Counting black ducks to conserve and restore them and our marshes and wetlands.

Every winter, American Black Ducks migrate to the Bay region where food--seeds, grasses, small invertebrates--are abundant. However, over the last century, their numbers have decreased dramatically, as the Bay's marshes and wetlands have disappeared. Scientists are tracking populations of these shy, native waterfowl, to learn more about their health and that of the damp and remote habitats they frequent. Armed with this understanding, experts are also now using it to focus their conservation and restoration resources and efforts on the Bay's marshes and wetlands.

Video Credits

Produced by
Steve Droter
"Demain je change de vie" by Löhstana David



Greg perry

I remember the eighties as a kid using lead shot and then the restrictions came into effect being from Nova Scotia. Im 49 yrs old and Im so happy with the work you guys are doing trying to stabilize this iconic species. I was always impressed by the black duck so wary and challenging. No other place than the salt marsh Id rather be. God's gift. Thank you guys for the hard work you've done 💪😎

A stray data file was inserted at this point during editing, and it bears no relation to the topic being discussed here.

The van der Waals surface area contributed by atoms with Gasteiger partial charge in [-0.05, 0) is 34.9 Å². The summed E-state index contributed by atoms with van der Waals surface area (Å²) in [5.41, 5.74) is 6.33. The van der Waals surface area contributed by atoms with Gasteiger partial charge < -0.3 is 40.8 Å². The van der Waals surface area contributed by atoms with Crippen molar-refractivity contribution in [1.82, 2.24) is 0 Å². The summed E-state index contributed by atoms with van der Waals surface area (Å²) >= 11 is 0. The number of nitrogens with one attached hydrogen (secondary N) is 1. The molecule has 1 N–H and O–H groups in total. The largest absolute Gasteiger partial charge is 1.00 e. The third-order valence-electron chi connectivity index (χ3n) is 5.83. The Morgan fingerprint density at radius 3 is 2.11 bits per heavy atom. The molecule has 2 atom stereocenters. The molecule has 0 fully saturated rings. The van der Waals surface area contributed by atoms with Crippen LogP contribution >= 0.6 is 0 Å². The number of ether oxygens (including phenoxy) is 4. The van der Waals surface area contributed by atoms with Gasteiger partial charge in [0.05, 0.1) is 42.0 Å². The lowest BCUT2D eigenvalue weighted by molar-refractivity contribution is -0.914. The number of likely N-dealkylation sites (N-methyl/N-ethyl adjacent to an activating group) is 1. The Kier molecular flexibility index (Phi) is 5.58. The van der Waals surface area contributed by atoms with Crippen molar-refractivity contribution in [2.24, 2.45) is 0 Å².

Leave a comment:

Time to share! Please leave comments that are respectful and constructive. We do not publish comments that are disrespectful or make false claims.

Thank you!

Your comment has been received. Before it can be published, the comment will be reviewed by our team to ensure it adheres with our rules of engagement.

Back to all videos